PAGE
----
If you’re looking for an inexpensive, practical new car, your shopping list probably includes most of today’s available subcompacts — including the 2015 Honda Fit and the 2015 Kia Rio. Both are excellent new small cars, offering practical interiors, lots of equipment and reasonable pricing. But which one is better? To find out, we created an in-depth comparison between both models, but first let’s see what’s new with the Fit and the Rio for the 2015 model year.
2015 Honda Fit
The Honda Fit is fully redesigned for the 2015 model year. In addition to a new look and an updated interior compared to last year’s model, the Fit boasts new technology, new features, more interior space and better gas mileage. See all 2015 Honda Fit models available near you
2015 Kia Rio
Fully redesigned for 2012 and tweaked over the last 2 years, the Rio is unchanged for the 2015 model year. See all 2015 Kia Rio models available near you
According to reliability experts at J.D. Power, the Kia Rio earned three out of five circles in the firm’s Power Circle Ratings, indicating average reliability. Although the latest Honda Fit is too new for such ratings, it’s worth noting that the outgoing model earned four out of five circles, indicating better-than-average reliability. We hope the new model also offers the same impressive level of dependability.
As for warranty length, however, there’s no comparison: While Honda’s 3-year/36,000-mile bumper-to-bumper coverage and 5-year/60,000-mile powertrain warranty is appealing, no one can match Kia’s new-car warranty. It touts 5 years or 60,000 miles of bumper-to-bumper coverage and 10 years or 100,000 miles of powertrain coverage, making it the best warranty in the industry.
Our take? Reliability is a toss-up. The Fit may be a little more reliable than the Rio, but it’s too early to say for sure. Either way, though, the Rio’s warranty will have you covered for longer.
The Fit offers one engine: a 1.5-liter 4-cylinder that makes 130 horsepower and 115 lb-ft of torque. It returns up to 29 miles per gallon in the city or 37 mpg on the highway with a manual transmission or up to 33 mpg city/41 mpg hwy with an optional fuel-saving continuously variable transmission.
The Rio also only offers one engine: a 138-hp 1.6-liter 4-cylinder with 123 lb-ft of torque. Fuel economy is 27 mpg city/37 mpg hwy with both the manual and automatic transmissions. As a result, the Fit is our fuel economy winner, which is no surprise given its recent redesign and extra-efficient automatic transmission.
In crash testing carried out by the federal government’s National Highway Traffic Safety Administration, the latest Honda Fit earned a perfect 5-star overall rating. Meanwhile, the Kia Rio earned a good but not quite perfect 4-star score. The Fit also topped the Rio’s rating by the nonprofit Insurance Institute for Highway Safety by earning a Top Safety Pick score, unlike the Rio.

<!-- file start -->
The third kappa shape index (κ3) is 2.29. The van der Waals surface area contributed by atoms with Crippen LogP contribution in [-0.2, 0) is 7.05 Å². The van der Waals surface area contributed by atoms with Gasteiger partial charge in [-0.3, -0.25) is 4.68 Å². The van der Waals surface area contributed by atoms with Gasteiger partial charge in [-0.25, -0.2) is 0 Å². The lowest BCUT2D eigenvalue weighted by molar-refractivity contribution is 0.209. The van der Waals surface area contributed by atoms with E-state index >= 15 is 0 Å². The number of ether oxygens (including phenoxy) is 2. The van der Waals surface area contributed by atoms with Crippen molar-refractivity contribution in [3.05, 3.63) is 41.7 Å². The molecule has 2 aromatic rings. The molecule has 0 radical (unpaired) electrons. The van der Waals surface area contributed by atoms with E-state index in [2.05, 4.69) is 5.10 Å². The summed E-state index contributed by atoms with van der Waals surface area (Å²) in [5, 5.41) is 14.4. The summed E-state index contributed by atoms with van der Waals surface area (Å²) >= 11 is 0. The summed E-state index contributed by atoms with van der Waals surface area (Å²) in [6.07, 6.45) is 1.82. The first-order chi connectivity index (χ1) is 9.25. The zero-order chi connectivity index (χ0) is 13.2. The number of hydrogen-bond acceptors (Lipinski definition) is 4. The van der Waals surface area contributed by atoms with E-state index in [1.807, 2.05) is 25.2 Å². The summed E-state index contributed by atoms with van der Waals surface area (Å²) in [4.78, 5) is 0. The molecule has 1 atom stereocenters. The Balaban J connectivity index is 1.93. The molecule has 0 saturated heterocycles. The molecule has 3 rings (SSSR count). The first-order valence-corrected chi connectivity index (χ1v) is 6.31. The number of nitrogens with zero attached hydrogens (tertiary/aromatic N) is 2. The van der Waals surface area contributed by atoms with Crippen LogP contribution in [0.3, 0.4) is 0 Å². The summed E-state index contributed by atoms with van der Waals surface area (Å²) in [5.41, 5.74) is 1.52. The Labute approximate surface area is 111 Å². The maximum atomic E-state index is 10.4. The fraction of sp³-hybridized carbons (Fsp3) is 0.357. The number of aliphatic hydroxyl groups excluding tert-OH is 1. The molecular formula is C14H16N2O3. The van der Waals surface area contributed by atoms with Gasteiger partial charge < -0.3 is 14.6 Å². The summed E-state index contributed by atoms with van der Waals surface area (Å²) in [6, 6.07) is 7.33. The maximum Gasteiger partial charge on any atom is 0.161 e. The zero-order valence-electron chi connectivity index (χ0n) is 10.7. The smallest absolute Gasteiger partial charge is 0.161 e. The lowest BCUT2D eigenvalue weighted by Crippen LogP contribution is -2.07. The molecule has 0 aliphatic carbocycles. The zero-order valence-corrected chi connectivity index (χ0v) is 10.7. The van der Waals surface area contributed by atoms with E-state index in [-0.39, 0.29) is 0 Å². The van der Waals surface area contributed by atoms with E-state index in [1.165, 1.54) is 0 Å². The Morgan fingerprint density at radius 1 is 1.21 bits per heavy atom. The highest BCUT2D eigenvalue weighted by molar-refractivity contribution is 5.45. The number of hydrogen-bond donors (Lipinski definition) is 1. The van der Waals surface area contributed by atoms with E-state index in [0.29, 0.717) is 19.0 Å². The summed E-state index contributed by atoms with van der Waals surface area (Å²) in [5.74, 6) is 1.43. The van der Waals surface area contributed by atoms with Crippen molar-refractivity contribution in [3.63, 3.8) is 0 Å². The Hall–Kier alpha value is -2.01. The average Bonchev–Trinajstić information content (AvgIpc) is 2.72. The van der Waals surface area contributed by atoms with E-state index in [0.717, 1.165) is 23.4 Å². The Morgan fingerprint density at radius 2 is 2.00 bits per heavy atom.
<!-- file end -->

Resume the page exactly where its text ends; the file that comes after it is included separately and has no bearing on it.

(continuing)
The Fit’s advantage improves when you consider safety equipment. While both cars include anti-lock brakes, side-curtain airbags and traction control, only the Fit touts a standard backup camera. It also touts Honda’s impressive LaneWatch blind spot camera, which makes easy work out of changing lanes. That, plus its stronger crash-test scores, easily makes the Fit our pick over the Rio in terms of safety.
Aside from the aforementioned improvements in safety technology — the standard backup camera and the excellent LaneWatch blind spot monitor — the Fit doesn’t really offer any major upgrades over the Rio when it comes to gadgets and features.
Both cars offer a center touchscreen, for instance, along with an infotainment electronics interface, a navigation system, real-time traffic updates, voice recognition and more. The Fit’s available screen is larger than the Rio’s, as you might expect from a newer model, and its infotainment system is a little easier to use. But advantages are otherwise small, leaving this category a relative toss-up.
Although the Rio has trailed the Fit in most of our categories, it has a huge advantage in one important area: pricing. The Rio starts below $15,000 with shipping in either sedan or hatchback form, while the hatchback-only Fit is just under $16,500 with destination. That $1,500 difference wouldn’t be much if we were comparing luxury cars, but it’s a huge figure in the realm of subcompacts and we suspect that alone will be enough to sway some shoppers away from the Fit.
And indeed, that wouldn’t necessarily be a bad decision for a value-conscious car buyer. The Rio includes everything you’ll need, and you can even add a few extra features before you’ll ever reach the Fit’s base price. More importantly, the Rio isn’t lacking anything. Its lower base price doesn’t mean awful gas mileage, horrible reliability or terrible safety equipment. On the contrary, it only lags slightly behind the Fit in those areas despite a major cost savings. Therefore, we think the Rio offers a better value for shoppers on a budget, which perfectly describes many drivers interested in a subcompact car.
We’ve spent a lot of time in the 2015 Honda Fit and the current Kia Rio, and we like both cars — so we’re going to provide a split decision.
To us, the Fit is unquestionably the better car. It offers a newer design, more interior room, better fuel economy, more safety features and (presumably) better reliability scores from J.D. Power. If we weren’t especially particular about our budget, we’d probably buy the Fit over just about any subcompact-car rival.
The Rio, however, is a better choice for the value-conscious car shopper. Though it doesn’t lag significantly behind the Fit in any major areas, it offers a substantial price break, and while we’d rather have the Fit, we can see some shoppers preferring the Rio for the money. Either way, we suspect that you won’t be disappointed, as these are two of our favorite subcompact cars.